In the online setting, (1.3) can be solved by alternating minimization, which has been a subject of recent analysis. After the arrival of each data point, \({\bf x}_t\) , the algorithm computes optimum output, $y_t$, while keeping the feature vector, ${\bf w}_{t-1}$, computed at the previous time step, fixed. By using calculus, one finds that the optimum output is given by (1.1). Then, the algorithm minimizes the total reconstruction error with respect to the feature vector while keeping all the outputs fixed. Again, resorting to calculus, one finds (1.2).

Thus, the single-neuron online PCA algorithm may be derived using the reconstruction approach. To compute multiple principal components, we need to extend this success to multi-neuron networks.

## The Reconstruction Approach Fails for Multi-neuron Networks

Though the reconstruction approach yields a multi-component online PCA
algorithm, the corresponding NNs are *not* biologically plausible.

Extension of the reconstruction error objective from single to multiple output components is straightforward - each scalar, $y_t$, is replaced by a vector, ${\bf y}_t$:

\[\min_{\rm diag({\bf W}^\top {\bf W})={\bf I}} {\sum \limits_{t=1}^{T} \min_{ {\bf y}_t} {\| {\bf x}_t-{\bf W} {\bf y}_t \| ^2_2}}. \qquad \qquad \qquad \quad (1.4)\]Here matrix ${\bf W}$ comprises column-vectors corresponding to different features. As in the single- neuron case this objective can be optimized online by alternating minimization. After the arrival of data sample, ${\bf x}_t$, the feature vectors are kept fixed while the objective (1.4) is minimized with respect to the principal components by iterating the following update until convergence:

\[{\bf y}_t \leftarrow {\bf W} _{t-1}^\top {\bf x}_t - {\bf W} _{t-1}^\top {\bf W} _{t-1} {\bf y}_t . \qquad \qquad \qquad (1.5)\]Minimizing the total objective with respect to the feature vectors for fixed principal components yields the following update:

\[{\bf W} _t \leftarrow {\bf W} _{t-1}+ \eta ( {\bf x} _t- {\bf W} _{t-1} {\bf y}_t ) {\bf y}_t^\top \cdot \qquad \qquad (1.6)\]As before, in NN implementations of algorithm (1.5-1.6), feature vectors are represented by synaptic weights and principal components by the activities of output neurons. Then (1.5) can be implemented by a single-layer NN, Figure 3, in which activity dynamics converges faster than the time interval between the arrival of successive data samples.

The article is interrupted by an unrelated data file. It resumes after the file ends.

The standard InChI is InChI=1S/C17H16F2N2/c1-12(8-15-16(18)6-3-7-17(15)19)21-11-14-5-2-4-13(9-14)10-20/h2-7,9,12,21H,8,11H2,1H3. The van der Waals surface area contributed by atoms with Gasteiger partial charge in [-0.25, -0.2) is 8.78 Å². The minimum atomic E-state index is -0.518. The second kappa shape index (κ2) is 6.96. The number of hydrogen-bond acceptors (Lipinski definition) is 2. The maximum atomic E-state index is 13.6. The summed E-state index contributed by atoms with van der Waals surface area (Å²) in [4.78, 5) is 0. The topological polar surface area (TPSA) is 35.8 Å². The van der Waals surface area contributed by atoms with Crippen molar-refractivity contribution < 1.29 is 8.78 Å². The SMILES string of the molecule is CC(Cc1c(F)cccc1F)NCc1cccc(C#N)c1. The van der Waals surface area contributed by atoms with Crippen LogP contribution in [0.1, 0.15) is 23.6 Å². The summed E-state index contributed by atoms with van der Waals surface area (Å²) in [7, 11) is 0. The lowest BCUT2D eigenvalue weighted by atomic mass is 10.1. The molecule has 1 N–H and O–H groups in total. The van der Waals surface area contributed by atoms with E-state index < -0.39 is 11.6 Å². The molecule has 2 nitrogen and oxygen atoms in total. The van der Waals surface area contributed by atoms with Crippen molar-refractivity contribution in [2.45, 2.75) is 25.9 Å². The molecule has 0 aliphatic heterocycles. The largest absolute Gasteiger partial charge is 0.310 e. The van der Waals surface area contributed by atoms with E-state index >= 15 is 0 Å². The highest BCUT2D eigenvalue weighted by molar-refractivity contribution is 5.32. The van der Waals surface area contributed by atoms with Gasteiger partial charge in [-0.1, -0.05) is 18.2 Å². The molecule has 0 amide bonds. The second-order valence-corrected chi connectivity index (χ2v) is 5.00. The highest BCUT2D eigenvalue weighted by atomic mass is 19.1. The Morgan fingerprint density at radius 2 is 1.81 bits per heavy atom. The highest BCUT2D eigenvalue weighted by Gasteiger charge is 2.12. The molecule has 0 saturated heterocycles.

However, implementing update (1.6) in the single-layer NN architecture, Figure 3, requires nonlocal learning rules making it biologically implausible. Indeed, the last term in (1.6) implies that updating the weight of a synapse requires the knowledge of output activities of all other neurons which are not available to the synapse. Moreover, the matrix of lateral connection weights, $- {\bf W} _{t-1}^\top {\bf W} _{t-1}$, in the last term of (1.5) is computed as a Grammian of feedforward weights, clearly a nonlocal operation. This problem is not limited to PCA and arises in networks of nonlinear neurons as well.

Rather than deriving learning rules from a principled objective, many authors constructed biologically plausible single-layer networks using local learning rules, Hebbian for feedforward and anti-Hebbian (meaning there is a minus sign in front of the correlation-based synaptic weight as for the last term in (1.5)). However, in my view, abandoning the normative approach creates more problems than it solves.

Figure 3. The single-layer NN implementation of the multi-neuron online PCA algorithm derived using the reconstruction approach requires nonlocal learning rules.

I have outlined how the conventional reconstruction approach fails to generate biologically plausible multi-neuron networks for online PCA. In the next post, I will introduce an alternative approach that overcomes this limitation. Moreover, this approach suggests a novel view of neural computation leading to many interesting extensions.

(*Acknowledgement: I am grateful to Sanjeev Arora for his support and encouragement as well as to Cengiz Pehlevan, Leo Shklovskii, Emily Singer, and Thomas Lin for their comments on the earlier versions.*)